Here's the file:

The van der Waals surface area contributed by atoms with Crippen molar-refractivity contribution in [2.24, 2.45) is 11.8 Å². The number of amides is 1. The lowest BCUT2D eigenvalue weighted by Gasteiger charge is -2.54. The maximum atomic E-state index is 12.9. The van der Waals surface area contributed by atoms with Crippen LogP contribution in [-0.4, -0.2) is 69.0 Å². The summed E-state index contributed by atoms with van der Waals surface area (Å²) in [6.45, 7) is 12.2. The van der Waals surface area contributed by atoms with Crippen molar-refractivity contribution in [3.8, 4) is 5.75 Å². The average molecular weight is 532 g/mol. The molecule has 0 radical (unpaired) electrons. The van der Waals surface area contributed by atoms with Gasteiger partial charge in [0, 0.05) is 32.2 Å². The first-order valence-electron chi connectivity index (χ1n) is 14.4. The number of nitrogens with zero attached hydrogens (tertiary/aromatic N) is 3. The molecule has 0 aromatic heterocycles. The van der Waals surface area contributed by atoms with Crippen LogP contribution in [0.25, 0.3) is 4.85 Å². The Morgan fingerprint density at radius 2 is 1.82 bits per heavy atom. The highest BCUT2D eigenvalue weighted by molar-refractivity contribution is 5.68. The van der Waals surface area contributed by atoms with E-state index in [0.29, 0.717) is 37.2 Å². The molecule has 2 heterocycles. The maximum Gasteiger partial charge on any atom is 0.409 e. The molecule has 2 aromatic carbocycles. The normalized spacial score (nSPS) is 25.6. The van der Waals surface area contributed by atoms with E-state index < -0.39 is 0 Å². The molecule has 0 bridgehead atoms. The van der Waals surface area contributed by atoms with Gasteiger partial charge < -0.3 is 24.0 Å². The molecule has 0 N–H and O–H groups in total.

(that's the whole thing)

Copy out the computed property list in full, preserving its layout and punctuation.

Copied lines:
The van der Waals surface area contributed by atoms with Crippen molar-refractivity contribution in [2.24, 2.45) is 11.8 Å². The number of amides is 1. The lowest BCUT2D eigenvalue weighted by Gasteiger charge is -2.54. The maximum atomic E-state index is 12.9. The van der Waals surface area contributed by atoms with Crippen LogP contribution in [-0.4, -0.2) is 69.0 Å². The summed E-state index contributed by atoms with van der Waals surface area (Å²) in [6.45, 7) is 12.2. The van der Waals surface area contributed by atoms with Crippen molar-refractivity contribution in [3.8, 4) is 5.75 Å². The average molecular weight is 532 g/mol. The molecule has 0 radical (unpaired) electrons. The van der Waals surface area contributed by atoms with Gasteiger partial charge in [0, 0.05) is 32.2 Å². The first-order valence-electron chi connectivity index (χ1n) is 14.4. The number of nitrogens with zero attached hydrogens (tertiary/aromatic N) is 3. The molecule has 0 aromatic heterocycles. The van der Waals surface area contributed by atoms with Crippen LogP contribution in [0.25, 0.3) is 4.85 Å². The Morgan fingerprint density at radius 2 is 1.82 bits per heavy atom. The highest BCUT2D eigenvalue weighted by molar-refractivity contribution is 5.68. The van der Waals surface area contributed by atoms with E-state index in [0.29, 0.717) is 37.2 Å². The molecule has 2 heterocycles. The maximum Gasteiger partial charge on any atom is 0.409 e. The molecule has 2 aromatic carbocycles. The normalized spacial score (nSPS) is 25.6. The van der Waals surface area contributed by atoms with E-state index < -0.39 is 0 Å². The molecule has 0 bridgehead atoms. The van der Waals surface area contributed by atoms with Gasteiger partial charge < -0.3 is 24.0 Å². The molecule has 0 N–H and O–H groups in total.